Hideout: Bibliodiscoteque #17
The Demon Dog of American Literature introduced me to Crime Fiction.
I am dead serious.
Years ago I worked for a fragile little company that bought and sold deaccessioned books and claimed to be a specialist in of out-of-print periodical sets, monograph collections, and special collections. For a brief moment, we were getting into the field of archival materials like glue and poly-bags and such, and my boss flew us out to Kansas City for the National Convention of Librarians. The convention was amazing and I spent a great deal of time sneaking away from our table to check out the other venders.
One of who had invited James Ellroy to come and speak.
At this time I had no idea who he was other than a guy people talked about. But, he was signing books and I not only wanted a souvenir of the trip but a book to read so I wouldn’t have to spend too much time socializing with the people I flew out with.
As I stood in line to buy some books and get an autograph, I realized that this guy was notorious.
During his reading and Q&A session the room was packed with the librarians and archivists expecting…well, who the hell knows what they were expecting because one Ellroy closed the pages of LA Confidential several dozen left. He spoke for a few brief moments and more fled the room. Still the braver of the bunch eyed the exits as if someone had double dog dared them to sit it out. By the time he finished, I was a convert and the room was all but empty.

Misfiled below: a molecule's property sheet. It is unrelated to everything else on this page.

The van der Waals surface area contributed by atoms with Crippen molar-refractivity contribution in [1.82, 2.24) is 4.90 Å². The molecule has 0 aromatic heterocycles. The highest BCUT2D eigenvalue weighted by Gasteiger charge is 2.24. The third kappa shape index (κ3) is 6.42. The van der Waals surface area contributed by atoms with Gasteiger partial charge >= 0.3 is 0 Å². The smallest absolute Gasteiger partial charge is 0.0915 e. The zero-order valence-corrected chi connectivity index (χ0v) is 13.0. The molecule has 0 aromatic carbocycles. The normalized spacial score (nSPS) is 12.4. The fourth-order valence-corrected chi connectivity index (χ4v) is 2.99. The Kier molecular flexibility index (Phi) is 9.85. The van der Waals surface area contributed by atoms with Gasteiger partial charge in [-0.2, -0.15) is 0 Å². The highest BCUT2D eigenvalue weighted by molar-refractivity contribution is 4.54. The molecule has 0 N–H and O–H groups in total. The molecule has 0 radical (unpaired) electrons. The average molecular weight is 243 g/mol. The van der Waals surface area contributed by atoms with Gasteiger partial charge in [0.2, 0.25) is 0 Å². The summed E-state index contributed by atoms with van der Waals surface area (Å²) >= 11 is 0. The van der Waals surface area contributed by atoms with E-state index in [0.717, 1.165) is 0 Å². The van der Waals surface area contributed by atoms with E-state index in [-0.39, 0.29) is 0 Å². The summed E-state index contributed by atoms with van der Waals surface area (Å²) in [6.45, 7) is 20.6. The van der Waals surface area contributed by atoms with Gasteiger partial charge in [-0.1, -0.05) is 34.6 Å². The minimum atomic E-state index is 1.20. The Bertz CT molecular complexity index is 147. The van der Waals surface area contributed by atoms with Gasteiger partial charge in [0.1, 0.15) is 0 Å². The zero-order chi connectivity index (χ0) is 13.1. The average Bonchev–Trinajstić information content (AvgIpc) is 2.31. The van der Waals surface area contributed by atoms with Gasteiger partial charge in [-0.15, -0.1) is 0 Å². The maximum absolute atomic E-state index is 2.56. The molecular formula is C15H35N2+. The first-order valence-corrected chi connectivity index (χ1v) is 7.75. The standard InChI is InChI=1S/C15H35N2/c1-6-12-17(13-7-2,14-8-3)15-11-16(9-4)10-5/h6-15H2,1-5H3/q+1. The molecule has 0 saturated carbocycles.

A little later, as he signed my books with alliterated statements of nonsense, I told him I had never read any crime fiction before. He told me to read his books.
Since then, I may not have accumulated the most impressive collection of crime fiction (I have several bookcases and most of them are filled with the classics of Dashiell Hammett, Jim Thompson, Raymond Chandler, the complete Hard Case run, and assorted Black Lizard Press and Mysterious Press Books) but it remains the first type of free reading book I grab. There is a redemptive quality to crime fiction. They are the morality stories of today’s world.
These stories suggest that despite heinous acts of barbarism and unsolved crimes good can triumph.
Rage well, …
- Gossip, Gossip, Gossip – Benny Joy
- Crawlin’ (The Crawl) - Untouchables
- I Smell A Rat – Young Jessie
- Police – Eddie Cole & The Three Peppers
- Call The Police – Nat King Cole Trio
- G-Man – Los Straitjackets
- Red Silk Stockings And Green Perfume – Maddox Brothers & Rose
- Shined Up and Ready to Shout – Kim Lenz and the Jaguars
- Only One – Don “Red” Roberts – Don “Red” Roberts
- Thirteen Men – Ann Margret
- Bip Bop Boom – Mickie Hawkes And The Night Raiders
- Love Is My Business – Cliff Gleaves
- Secret Agent Man – Kevin K And The Real Kool Kats
- Special Agent Conrad Uno – Man Or Astro-man?
- Folding Money – Carl Belew
- Certainly All – Guitar Slim
- Wanted For Questioning – Bob Lee
- Race With the Devil – Gene Vincent
- Trouble Bound – Billy Lee Riley
- The Last Of The Secret Agents – Nancy Sinatra
88,4 MHz - Pi Radio